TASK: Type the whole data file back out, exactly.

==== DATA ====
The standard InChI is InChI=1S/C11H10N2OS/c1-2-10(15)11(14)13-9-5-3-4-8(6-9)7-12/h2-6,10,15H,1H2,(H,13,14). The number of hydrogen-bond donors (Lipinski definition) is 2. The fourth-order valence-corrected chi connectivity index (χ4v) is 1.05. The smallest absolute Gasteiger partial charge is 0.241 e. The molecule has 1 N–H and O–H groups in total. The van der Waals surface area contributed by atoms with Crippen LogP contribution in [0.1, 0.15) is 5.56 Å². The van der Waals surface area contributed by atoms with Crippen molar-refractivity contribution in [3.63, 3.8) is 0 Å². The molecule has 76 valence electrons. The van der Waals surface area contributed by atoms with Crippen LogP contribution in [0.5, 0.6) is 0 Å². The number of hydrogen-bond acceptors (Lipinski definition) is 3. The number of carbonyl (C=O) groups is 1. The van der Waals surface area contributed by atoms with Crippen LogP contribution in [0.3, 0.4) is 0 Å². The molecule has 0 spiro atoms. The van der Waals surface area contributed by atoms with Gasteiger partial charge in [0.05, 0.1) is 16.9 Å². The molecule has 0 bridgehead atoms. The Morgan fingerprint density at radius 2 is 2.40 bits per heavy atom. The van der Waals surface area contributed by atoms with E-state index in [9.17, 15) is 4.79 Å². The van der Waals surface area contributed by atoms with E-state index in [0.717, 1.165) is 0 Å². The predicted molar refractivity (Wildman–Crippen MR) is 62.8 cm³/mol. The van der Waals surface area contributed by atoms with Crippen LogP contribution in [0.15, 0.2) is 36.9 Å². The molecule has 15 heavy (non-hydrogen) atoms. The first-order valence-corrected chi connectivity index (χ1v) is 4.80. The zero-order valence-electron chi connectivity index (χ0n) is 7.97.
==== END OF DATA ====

The standard InChI is InChI=1S/C11H10N2OS/c1-2-10(15)11(14)13-9-5-3-4-8(6-9)7-12/h2-6,10,15H,1H2,(H,13,14). The number of hydrogen-bond donors (Lipinski definition) is 2. The fourth-order valence-corrected chi connectivity index (χ4v) is 1.05. The smallest absolute Gasteiger partial charge is 0.241 e. The molecule has 1 N–H and O–H groups in total. The van der Waals surface area contributed by atoms with Crippen LogP contribution in [0.1, 0.15) is 5.56 Å². The van der Waals surface area contributed by atoms with Crippen molar-refractivity contribution in [3.63, 3.8) is 0 Å². The molecule has 76 valence electrons. The van der Waals surface area contributed by atoms with Crippen LogP contribution in [0.5, 0.6) is 0 Å². The number of hydrogen-bond acceptors (Lipinski definition) is 3. The number of carbonyl (C=O) groups is 1. The van der Waals surface area contributed by atoms with Crippen LogP contribution in [0.3, 0.4) is 0 Å². The molecule has 0 spiro atoms. The van der Waals surface area contributed by atoms with Gasteiger partial charge in [0.05, 0.1) is 16.9 Å². The molecule has 0 bridgehead atoms. The Morgan fingerprint density at radius 2 is 2.40 bits per heavy atom. The van der Waals surface area contributed by atoms with E-state index in [9.17, 15) is 4.79 Å². The van der Waals surface area contributed by atoms with E-state index in [0.717, 1.165) is 0 Å². The predicted molar refractivity (Wildman–Crippen MR) is 62.8 cm³/mol. The van der Waals surface area contributed by atoms with Crippen LogP contribution in [0.15, 0.2) is 36.9 Å². The molecule has 15 heavy (non-hydrogen) atoms. The first-order valence-corrected chi connectivity index (χ1v) is 4.80. The zero-order valence-electron chi connectivity index (χ0n) is 7.97.